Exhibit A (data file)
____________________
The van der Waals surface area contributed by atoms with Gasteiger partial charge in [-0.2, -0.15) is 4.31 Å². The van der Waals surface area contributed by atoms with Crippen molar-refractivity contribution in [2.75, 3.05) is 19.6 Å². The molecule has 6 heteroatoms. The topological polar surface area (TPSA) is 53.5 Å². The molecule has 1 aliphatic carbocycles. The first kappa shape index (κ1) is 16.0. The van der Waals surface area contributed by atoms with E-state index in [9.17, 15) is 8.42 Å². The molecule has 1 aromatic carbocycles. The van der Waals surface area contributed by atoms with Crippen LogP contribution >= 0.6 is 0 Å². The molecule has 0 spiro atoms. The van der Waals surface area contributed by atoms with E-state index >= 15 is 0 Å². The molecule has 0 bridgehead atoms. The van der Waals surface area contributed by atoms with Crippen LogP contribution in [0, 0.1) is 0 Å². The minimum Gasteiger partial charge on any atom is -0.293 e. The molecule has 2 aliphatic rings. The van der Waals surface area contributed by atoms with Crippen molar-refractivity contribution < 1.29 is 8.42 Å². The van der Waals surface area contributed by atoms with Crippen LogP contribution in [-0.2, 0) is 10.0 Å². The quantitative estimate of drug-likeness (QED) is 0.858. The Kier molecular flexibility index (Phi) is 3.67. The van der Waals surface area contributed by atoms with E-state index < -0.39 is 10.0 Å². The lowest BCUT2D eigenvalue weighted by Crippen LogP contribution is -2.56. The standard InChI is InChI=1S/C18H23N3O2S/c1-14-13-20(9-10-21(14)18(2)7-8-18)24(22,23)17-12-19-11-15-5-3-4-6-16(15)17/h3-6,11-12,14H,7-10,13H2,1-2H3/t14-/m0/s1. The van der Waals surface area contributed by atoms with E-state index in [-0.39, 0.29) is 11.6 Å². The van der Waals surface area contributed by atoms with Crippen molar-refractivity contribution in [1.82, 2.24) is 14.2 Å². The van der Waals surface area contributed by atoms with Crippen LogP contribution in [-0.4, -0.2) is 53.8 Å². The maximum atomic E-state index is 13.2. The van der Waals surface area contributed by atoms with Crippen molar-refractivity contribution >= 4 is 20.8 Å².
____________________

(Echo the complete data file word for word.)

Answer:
The van der Waals surface area contributed by atoms with Gasteiger partial charge in [-0.2, -0.15) is 4.31 Å². The van der Waals surface area contributed by atoms with Crippen molar-refractivity contribution in [2.75, 3.05) is 19.6 Å². The molecule has 6 heteroatoms. The topological polar surface area (TPSA) is 53.5 Å². The molecule has 1 aliphatic carbocycles. The first kappa shape index (κ1) is 16.0. The van der Waals surface area contributed by atoms with E-state index in [9.17, 15) is 8.42 Å². The molecule has 1 aromatic carbocycles. The van der Waals surface area contributed by atoms with Crippen LogP contribution >= 0.6 is 0 Å². The molecule has 0 spiro atoms. The van der Waals surface area contributed by atoms with E-state index >= 15 is 0 Å². The molecule has 0 bridgehead atoms. The van der Waals surface area contributed by atoms with Crippen LogP contribution in [0, 0.1) is 0 Å². The minimum Gasteiger partial charge on any atom is -0.293 e. The molecule has 2 aliphatic rings. The van der Waals surface area contributed by atoms with Crippen molar-refractivity contribution < 1.29 is 8.42 Å². The van der Waals surface area contributed by atoms with Crippen LogP contribution in [-0.2, 0) is 10.0 Å². The quantitative estimate of drug-likeness (QED) is 0.858. The Kier molecular flexibility index (Phi) is 3.67. The van der Waals surface area contributed by atoms with E-state index < -0.39 is 10.0 Å². The lowest BCUT2D eigenvalue weighted by Crippen LogP contribution is -2.56. The standard InChI is InChI=1S/C18H23N3O2S/c1-14-13-20(9-10-21(14)18(2)7-8-18)24(22,23)17-12-19-11-15-5-3-4-6-16(15)17/h3-6,11-12,14H,7-10,13H2,1-2H3/t14-/m0/s1. The van der Waals surface area contributed by atoms with E-state index in [-0.39, 0.29) is 11.6 Å². The van der Waals surface area contributed by atoms with Crippen molar-refractivity contribution in [1.82, 2.24) is 14.2 Å². The van der Waals surface area contributed by atoms with Crippen LogP contribution in [-0.4, -0.2) is 53.8 Å². The maximum atomic E-state index is 13.2. The van der Waals surface area contributed by atoms with Crippen molar-refractivity contribution >= 4 is 20.8 Å².